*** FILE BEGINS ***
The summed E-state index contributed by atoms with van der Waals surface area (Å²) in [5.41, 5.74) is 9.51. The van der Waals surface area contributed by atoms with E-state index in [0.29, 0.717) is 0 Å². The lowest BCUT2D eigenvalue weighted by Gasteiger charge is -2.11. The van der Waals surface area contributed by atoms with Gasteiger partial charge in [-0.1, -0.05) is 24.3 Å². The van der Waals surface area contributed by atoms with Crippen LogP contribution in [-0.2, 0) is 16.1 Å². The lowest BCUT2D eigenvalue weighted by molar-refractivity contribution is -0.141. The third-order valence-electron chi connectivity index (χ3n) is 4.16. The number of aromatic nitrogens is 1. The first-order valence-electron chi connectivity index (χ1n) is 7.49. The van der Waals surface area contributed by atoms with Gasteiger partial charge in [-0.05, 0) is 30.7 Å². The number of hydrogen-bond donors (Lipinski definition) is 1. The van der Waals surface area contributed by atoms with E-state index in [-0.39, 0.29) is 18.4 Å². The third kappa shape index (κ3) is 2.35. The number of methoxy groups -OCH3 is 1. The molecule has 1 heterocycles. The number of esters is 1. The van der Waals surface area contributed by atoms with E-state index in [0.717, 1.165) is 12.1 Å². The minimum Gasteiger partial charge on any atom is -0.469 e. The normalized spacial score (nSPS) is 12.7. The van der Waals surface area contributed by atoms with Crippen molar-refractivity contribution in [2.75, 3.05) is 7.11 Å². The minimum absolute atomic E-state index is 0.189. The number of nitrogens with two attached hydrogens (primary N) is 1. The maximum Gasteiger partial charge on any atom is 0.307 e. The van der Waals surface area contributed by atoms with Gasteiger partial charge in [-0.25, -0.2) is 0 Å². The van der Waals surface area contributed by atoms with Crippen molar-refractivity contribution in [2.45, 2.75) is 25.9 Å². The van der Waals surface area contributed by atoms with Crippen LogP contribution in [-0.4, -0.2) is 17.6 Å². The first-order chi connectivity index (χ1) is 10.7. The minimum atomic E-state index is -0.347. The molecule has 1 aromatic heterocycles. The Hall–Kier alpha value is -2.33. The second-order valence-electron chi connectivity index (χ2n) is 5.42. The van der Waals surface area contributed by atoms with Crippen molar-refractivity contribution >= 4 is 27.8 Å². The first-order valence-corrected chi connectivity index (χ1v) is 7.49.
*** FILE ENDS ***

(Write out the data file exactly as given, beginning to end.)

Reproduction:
The summed E-state index contributed by atoms with van der Waals surface area (Å²) in [5.41, 5.74) is 9.51. The van der Waals surface area contributed by atoms with E-state index in [0.29, 0.717) is 0 Å². The lowest BCUT2D eigenvalue weighted by Gasteiger charge is -2.11. The van der Waals surface area contributed by atoms with Gasteiger partial charge in [-0.1, -0.05) is 24.3 Å². The van der Waals surface area contributed by atoms with Crippen LogP contribution in [-0.2, 0) is 16.1 Å². The lowest BCUT2D eigenvalue weighted by molar-refractivity contribution is -0.141. The third-order valence-electron chi connectivity index (χ3n) is 4.16. The number of aromatic nitrogens is 1. The first-order valence-electron chi connectivity index (χ1n) is 7.49. The van der Waals surface area contributed by atoms with Gasteiger partial charge in [-0.05, 0) is 30.7 Å². The number of hydrogen-bond donors (Lipinski definition) is 1. The van der Waals surface area contributed by atoms with E-state index in [-0.39, 0.29) is 18.4 Å². The third kappa shape index (κ3) is 2.35. The number of methoxy groups -OCH3 is 1. The molecule has 1 heterocycles. The number of esters is 1. The van der Waals surface area contributed by atoms with E-state index in [0.717, 1.165) is 12.1 Å². The minimum Gasteiger partial charge on any atom is -0.469 e. The normalized spacial score (nSPS) is 12.7. The van der Waals surface area contributed by atoms with Crippen molar-refractivity contribution in [2.75, 3.05) is 7.11 Å². The minimum absolute atomic E-state index is 0.189. The number of nitrogens with two attached hydrogens (primary N) is 1. The maximum Gasteiger partial charge on any atom is 0.307 e. The van der Waals surface area contributed by atoms with Gasteiger partial charge in [-0.25, -0.2) is 0 Å². The van der Waals surface area contributed by atoms with Crippen molar-refractivity contribution in [2.45, 2.75) is 25.9 Å². The van der Waals surface area contributed by atoms with Crippen LogP contribution in [-0.4, -0.2) is 17.6 Å². The first-order chi connectivity index (χ1) is 10.7. The minimum atomic E-state index is -0.347. The molecule has 1 aromatic heterocycles. The Hall–Kier alpha value is -2.33. The second-order valence-electron chi connectivity index (χ2n) is 5.42. The van der Waals surface area contributed by atoms with Crippen molar-refractivity contribution >= 4 is 27.8 Å². The first-order valence-corrected chi connectivity index (χ1v) is 7.49.